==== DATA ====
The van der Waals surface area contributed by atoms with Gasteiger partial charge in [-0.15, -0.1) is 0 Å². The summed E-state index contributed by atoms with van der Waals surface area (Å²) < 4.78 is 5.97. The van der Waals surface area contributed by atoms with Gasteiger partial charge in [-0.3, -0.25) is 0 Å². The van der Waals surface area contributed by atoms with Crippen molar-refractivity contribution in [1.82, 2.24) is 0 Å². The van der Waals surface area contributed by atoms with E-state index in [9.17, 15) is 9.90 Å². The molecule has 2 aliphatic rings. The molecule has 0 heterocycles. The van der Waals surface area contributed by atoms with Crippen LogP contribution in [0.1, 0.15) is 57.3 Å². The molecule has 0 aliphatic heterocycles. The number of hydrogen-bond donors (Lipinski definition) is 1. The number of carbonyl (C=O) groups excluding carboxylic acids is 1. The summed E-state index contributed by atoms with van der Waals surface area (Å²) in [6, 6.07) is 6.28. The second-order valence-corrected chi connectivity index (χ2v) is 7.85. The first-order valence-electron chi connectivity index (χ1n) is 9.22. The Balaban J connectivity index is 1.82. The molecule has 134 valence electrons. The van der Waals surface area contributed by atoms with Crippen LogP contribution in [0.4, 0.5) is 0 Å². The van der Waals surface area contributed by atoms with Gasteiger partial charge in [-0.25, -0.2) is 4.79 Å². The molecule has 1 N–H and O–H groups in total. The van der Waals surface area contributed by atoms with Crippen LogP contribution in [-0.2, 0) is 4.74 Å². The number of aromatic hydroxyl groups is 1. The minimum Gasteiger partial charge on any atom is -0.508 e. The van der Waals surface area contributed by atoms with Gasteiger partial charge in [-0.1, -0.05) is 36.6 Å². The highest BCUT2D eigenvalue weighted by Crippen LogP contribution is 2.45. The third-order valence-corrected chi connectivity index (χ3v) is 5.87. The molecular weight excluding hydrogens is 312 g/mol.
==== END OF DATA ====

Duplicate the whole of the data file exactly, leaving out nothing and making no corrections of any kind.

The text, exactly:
The van der Waals surface area contributed by atoms with Gasteiger partial charge in [-0.15, -0.1) is 0 Å². The summed E-state index contributed by atoms with van der Waals surface area (Å²) < 4.78 is 5.97. The van der Waals surface area contributed by atoms with Gasteiger partial charge in [-0.3, -0.25) is 0 Å². The van der Waals surface area contributed by atoms with Crippen molar-refractivity contribution in [1.82, 2.24) is 0 Å². The van der Waals surface area contributed by atoms with E-state index in [9.17, 15) is 9.90 Å². The molecule has 2 aliphatic rings. The molecule has 0 heterocycles. The van der Waals surface area contributed by atoms with Crippen LogP contribution in [0.1, 0.15) is 57.3 Å². The molecule has 0 aliphatic heterocycles. The number of hydrogen-bond donors (Lipinski definition) is 1. The number of carbonyl (C=O) groups excluding carboxylic acids is 1. The summed E-state index contributed by atoms with van der Waals surface area (Å²) in [6, 6.07) is 6.28. The second-order valence-corrected chi connectivity index (χ2v) is 7.85. The first-order valence-electron chi connectivity index (χ1n) is 9.22. The Balaban J connectivity index is 1.82. The molecule has 134 valence electrons. The van der Waals surface area contributed by atoms with Crippen LogP contribution in [0.4, 0.5) is 0 Å². The van der Waals surface area contributed by atoms with Gasteiger partial charge in [-0.25, -0.2) is 4.79 Å². The molecule has 1 N–H and O–H groups in total. The van der Waals surface area contributed by atoms with Crippen LogP contribution in [-0.2, 0) is 4.74 Å². The number of aromatic hydroxyl groups is 1. The minimum Gasteiger partial charge on any atom is -0.508 e. The van der Waals surface area contributed by atoms with Gasteiger partial charge in [-0.1, -0.05) is 36.6 Å². The highest BCUT2D eigenvalue weighted by Crippen LogP contribution is 2.45. The third-order valence-corrected chi connectivity index (χ3v) is 5.87. The molecular weight excluding hydrogens is 312 g/mol.